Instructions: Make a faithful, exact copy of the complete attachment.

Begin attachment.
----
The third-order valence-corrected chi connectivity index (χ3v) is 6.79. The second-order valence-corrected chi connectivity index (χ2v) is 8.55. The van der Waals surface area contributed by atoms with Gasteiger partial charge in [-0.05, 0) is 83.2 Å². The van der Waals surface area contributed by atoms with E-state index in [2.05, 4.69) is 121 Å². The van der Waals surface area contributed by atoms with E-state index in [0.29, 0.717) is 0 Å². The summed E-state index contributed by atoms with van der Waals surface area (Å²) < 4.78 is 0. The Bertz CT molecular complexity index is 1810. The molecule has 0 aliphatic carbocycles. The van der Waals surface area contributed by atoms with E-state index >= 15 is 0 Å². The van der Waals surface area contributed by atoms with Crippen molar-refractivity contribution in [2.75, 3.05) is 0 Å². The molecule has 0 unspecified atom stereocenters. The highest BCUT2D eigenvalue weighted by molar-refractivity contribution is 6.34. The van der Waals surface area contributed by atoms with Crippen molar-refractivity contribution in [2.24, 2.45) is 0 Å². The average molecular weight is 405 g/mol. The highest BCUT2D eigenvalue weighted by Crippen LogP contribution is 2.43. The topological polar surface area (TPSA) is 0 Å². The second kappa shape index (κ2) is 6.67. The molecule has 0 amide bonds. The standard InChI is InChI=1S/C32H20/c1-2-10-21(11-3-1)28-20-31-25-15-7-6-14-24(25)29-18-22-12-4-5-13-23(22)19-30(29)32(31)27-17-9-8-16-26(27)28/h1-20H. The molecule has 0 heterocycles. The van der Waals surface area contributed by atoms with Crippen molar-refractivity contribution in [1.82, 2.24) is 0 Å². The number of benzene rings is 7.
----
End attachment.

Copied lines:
The third-order valence-corrected chi connectivity index (χ3v) is 6.79. The second-order valence-corrected chi connectivity index (χ2v) is 8.55. The van der Waals surface area contributed by atoms with Gasteiger partial charge in [-0.05, 0) is 83.2 Å². The van der Waals surface area contributed by atoms with E-state index in [2.05, 4.69) is 121 Å². The van der Waals surface area contributed by atoms with E-state index in [0.29, 0.717) is 0 Å². The summed E-state index contributed by atoms with van der Waals surface area (Å²) < 4.78 is 0. The Bertz CT molecular complexity index is 1810. The molecule has 0 aliphatic carbocycles. The van der Waals surface area contributed by atoms with E-state index >= 15 is 0 Å². The van der Waals surface area contributed by atoms with Crippen molar-refractivity contribution in [2.75, 3.05) is 0 Å². The molecule has 0 unspecified atom stereocenters. The highest BCUT2D eigenvalue weighted by molar-refractivity contribution is 6.34. The van der Waals surface area contributed by atoms with Crippen molar-refractivity contribution in [2.24, 2.45) is 0 Å². The average molecular weight is 405 g/mol. The highest BCUT2D eigenvalue weighted by Crippen LogP contribution is 2.43. The topological polar surface area (TPSA) is 0 Å². The second kappa shape index (κ2) is 6.67. The molecule has 0 amide bonds. The standard InChI is InChI=1S/C32H20/c1-2-10-21(11-3-1)28-20-31-25-15-7-6-14-24(25)29-18-22-12-4-5-13-23(22)19-30(29)32(31)27-17-9-8-16-26(27)28/h1-20H. The molecule has 0 heterocycles. The van der Waals surface area contributed by atoms with Crippen molar-refractivity contribution in [1.82, 2.24) is 0 Å². The number of benzene rings is 7.